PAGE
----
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Adventures in Suspended Animation
Carnegie Embryology — Science in the Neighborhood Lecture Series
Presented by: Dr. Mark Roth, Fred Hutchinson Cancer Research Center

Like a hibernating bear, some organisms can induce a state of reversible suspended animation to survive the damage caused by extreme conditions or trauma.

On April 22, cell biologist Mark Roth will illustrate this biological phenomenon by describing his work to treat heart attack, an emergency in which part of the heart muscle rapidly enters into suspended animation while the rest of the body attempts to remain animated.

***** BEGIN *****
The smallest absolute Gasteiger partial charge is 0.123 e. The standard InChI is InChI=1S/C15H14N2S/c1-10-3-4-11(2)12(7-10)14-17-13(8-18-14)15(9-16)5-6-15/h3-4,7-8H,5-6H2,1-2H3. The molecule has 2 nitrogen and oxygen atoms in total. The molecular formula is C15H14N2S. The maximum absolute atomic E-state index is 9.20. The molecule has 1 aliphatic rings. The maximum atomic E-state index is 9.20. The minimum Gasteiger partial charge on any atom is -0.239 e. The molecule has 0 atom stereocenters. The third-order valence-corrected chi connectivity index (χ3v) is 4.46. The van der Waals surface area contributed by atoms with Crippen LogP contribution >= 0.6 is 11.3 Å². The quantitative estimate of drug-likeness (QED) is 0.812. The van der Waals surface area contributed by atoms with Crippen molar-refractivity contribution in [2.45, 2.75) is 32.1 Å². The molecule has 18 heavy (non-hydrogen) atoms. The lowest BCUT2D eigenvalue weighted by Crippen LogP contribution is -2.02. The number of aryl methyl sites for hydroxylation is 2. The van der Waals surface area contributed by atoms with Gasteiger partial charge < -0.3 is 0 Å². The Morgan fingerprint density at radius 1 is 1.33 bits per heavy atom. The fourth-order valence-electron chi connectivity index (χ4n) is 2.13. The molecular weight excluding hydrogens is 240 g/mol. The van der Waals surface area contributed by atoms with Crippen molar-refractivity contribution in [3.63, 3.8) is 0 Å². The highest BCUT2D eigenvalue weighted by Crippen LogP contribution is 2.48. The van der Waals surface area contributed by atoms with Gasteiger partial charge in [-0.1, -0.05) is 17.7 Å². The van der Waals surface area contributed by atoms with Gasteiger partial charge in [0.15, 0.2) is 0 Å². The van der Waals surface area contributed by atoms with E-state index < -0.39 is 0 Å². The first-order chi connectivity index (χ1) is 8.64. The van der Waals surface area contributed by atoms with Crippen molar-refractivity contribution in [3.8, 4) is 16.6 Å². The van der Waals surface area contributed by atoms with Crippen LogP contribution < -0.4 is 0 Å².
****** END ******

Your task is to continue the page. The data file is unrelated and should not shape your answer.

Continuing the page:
Roth is trying to understand the fundamental similarities between naturally occurring suspended animation and anecdotal examples of human “near-death” experiences—like surviving a heart attack. This knowledge could potentially lead to the development of life-saving treatments.

With this aim, he is working with a series of essential elements—including iodine and hydrogen selenide—that redistribute inside an animal’s cells during altered states of animation. For example, Iodine is concentrated in the blood during severe injury to humans and during hibernation in ground squirrels. Roth found that some of these same elements can not only create states of suspended animation in animals; when administered, they can also improve the ability to reanimate.

Apr 22, 2021 03:00 PM in Eastern Time (US and Canada)

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